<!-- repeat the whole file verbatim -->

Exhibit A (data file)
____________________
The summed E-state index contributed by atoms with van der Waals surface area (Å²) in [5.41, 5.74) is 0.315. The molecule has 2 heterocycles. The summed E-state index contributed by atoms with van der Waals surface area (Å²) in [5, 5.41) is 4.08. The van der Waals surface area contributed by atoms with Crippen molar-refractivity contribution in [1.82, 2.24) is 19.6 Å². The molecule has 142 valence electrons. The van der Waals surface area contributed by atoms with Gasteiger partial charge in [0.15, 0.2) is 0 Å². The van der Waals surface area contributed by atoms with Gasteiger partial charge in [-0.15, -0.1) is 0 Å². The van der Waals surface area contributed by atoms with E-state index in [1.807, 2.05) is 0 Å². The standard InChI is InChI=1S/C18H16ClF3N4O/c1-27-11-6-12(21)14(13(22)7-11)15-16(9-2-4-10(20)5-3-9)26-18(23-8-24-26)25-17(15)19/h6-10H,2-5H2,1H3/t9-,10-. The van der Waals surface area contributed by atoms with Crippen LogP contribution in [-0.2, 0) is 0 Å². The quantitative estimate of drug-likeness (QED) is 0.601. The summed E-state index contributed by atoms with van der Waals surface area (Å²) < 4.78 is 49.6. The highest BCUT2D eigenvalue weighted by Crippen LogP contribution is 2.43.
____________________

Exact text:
The summed E-state index contributed by atoms with van der Waals surface area (Å²) in [5.41, 5.74) is 0.315. The molecule has 2 heterocycles. The summed E-state index contributed by atoms with van der Waals surface area (Å²) in [5, 5.41) is 4.08. The van der Waals surface area contributed by atoms with Crippen molar-refractivity contribution in [1.82, 2.24) is 19.6 Å². The molecule has 142 valence electrons. The van der Waals surface area contributed by atoms with Gasteiger partial charge in [0.15, 0.2) is 0 Å². The van der Waals surface area contributed by atoms with Gasteiger partial charge in [-0.15, -0.1) is 0 Å². The van der Waals surface area contributed by atoms with E-state index in [1.807, 2.05) is 0 Å². The standard InChI is InChI=1S/C18H16ClF3N4O/c1-27-11-6-12(21)14(13(22)7-11)15-16(9-2-4-10(20)5-3-9)26-18(23-8-24-26)25-17(15)19/h6-10H,2-5H2,1H3/t9-,10-. The van der Waals surface area contributed by atoms with Crippen LogP contribution in [-0.2, 0) is 0 Å². The quantitative estimate of drug-likeness (QED) is 0.601. The summed E-state index contributed by atoms with van der Waals surface area (Å²) < 4.78 is 49.6. The highest BCUT2D eigenvalue weighted by Crippen LogP contribution is 2.43.